When we’re children and teenagers, we try to rush the future. We always want to be older than we are. We don’t want to be 9; we want to be in double digits and 10. We don’t want to be 12; we want to be 13–officially a teenager. We have high hopes for turning 16 and 18, and even higher hopes for turning 21. There are so many age milestones to reach for, and we don’t appreciate the age that we really are. That is, of course, until we get “old.” Then we realize how fast those years go by, and we tell younger people not to rush it.

An email has been passed around for years about getting older. It’s been attributed to comedian George Carlin, but it’s actually from actor and comedian Larry Miller. It captures exactly how we as a society perceive aging.

You BECOME 21, you TURN 30, then you’re PUSHING 40. Whoa! Put on the brakes, it’s all slipping away. Before you know it, you REACH 50 . . . and your dreams are gone.

I’m at the point where I’m putting on the brakes, trying like hell to slow the passage of time. And yet I still have difficulty enjoying the present. Mostly I have difficulty enjoying the moment. I take great pleasure in planning things, but when it comes to doing what I planned, my mind goes elsewhere. If I’m doing something that should be fun, I think about work that needs to be done. If I’m away from Paisley, I think about how I should be with her. If I’m in Florida, I think about being in Boston. The last day of a trip is especially difficult. The flight could be at 9pm, but I’m so distracted by what is waiting for me upon my return and what could happen when I leave, that I can’t just relax and enjoy the day.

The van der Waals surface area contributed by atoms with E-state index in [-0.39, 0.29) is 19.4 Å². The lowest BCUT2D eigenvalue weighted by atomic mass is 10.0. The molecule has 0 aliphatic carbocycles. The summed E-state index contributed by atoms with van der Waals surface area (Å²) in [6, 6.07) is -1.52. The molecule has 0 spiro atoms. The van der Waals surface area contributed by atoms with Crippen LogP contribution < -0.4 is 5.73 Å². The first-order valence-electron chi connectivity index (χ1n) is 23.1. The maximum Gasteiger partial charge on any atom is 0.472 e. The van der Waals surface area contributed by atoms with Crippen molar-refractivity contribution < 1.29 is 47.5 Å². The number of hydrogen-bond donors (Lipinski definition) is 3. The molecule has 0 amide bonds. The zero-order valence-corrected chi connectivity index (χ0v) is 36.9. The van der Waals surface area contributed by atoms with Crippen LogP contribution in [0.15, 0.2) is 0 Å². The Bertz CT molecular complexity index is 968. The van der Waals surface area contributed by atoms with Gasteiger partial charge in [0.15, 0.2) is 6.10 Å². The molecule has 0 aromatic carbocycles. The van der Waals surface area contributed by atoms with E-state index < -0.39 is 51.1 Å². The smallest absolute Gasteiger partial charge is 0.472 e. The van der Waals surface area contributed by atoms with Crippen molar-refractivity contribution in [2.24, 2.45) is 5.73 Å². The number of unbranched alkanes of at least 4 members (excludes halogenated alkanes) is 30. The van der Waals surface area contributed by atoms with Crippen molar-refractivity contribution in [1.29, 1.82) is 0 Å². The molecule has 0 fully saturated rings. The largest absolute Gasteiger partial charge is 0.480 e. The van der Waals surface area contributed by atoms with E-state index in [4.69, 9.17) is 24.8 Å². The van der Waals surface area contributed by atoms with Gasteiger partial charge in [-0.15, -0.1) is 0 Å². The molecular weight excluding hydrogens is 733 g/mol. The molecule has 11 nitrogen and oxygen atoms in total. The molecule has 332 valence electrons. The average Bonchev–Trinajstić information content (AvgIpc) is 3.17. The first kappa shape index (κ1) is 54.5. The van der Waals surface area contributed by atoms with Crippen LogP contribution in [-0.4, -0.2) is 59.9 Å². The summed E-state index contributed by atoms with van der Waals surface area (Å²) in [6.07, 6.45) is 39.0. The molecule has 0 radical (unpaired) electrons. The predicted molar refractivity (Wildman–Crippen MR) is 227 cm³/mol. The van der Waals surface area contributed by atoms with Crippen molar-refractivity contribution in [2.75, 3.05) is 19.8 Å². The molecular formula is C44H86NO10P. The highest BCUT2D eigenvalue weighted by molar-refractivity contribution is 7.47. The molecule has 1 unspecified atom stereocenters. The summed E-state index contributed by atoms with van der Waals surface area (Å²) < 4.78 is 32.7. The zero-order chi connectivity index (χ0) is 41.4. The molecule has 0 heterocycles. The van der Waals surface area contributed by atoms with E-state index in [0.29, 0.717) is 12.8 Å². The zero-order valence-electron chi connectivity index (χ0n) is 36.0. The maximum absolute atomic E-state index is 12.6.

I’m working on it, though. If I make an effort to put my mind on pause, I can relax and enjoy myself and the people I’m with. I might need some reminders from people around me, but I can do it. Last night is a good example. I was crazy busy doing chores most of the day. After supper Paisley made brownies and asked if we were going to play a game.

“A game?” I thought. “I have all this laundry to do. I have to reconcile my checking account. I have to file all this paperwork.” But what I said was, “We’ll play after you make the brownies.” And we did.

Then after we played the game, we ate brownies and watched a movie together. I have to admit, however, that my first thought when Paisley said she wanted to watch a movie was, “But I want to watch one of my movies.” I pushed that thought away, though, and watched Kung Fu Panda. And not once did I think about my other movie or the laundry sitting in the washer.

I’m finally learning to slow down and smell the flowers–or the brownies, or the ocean breeze, or the mountain air, or the pumpkin gnocchi. When I stop thinking about all the things I believe I should do and things that might happen without me–and really enjoy the fun things around me–life is so much better.

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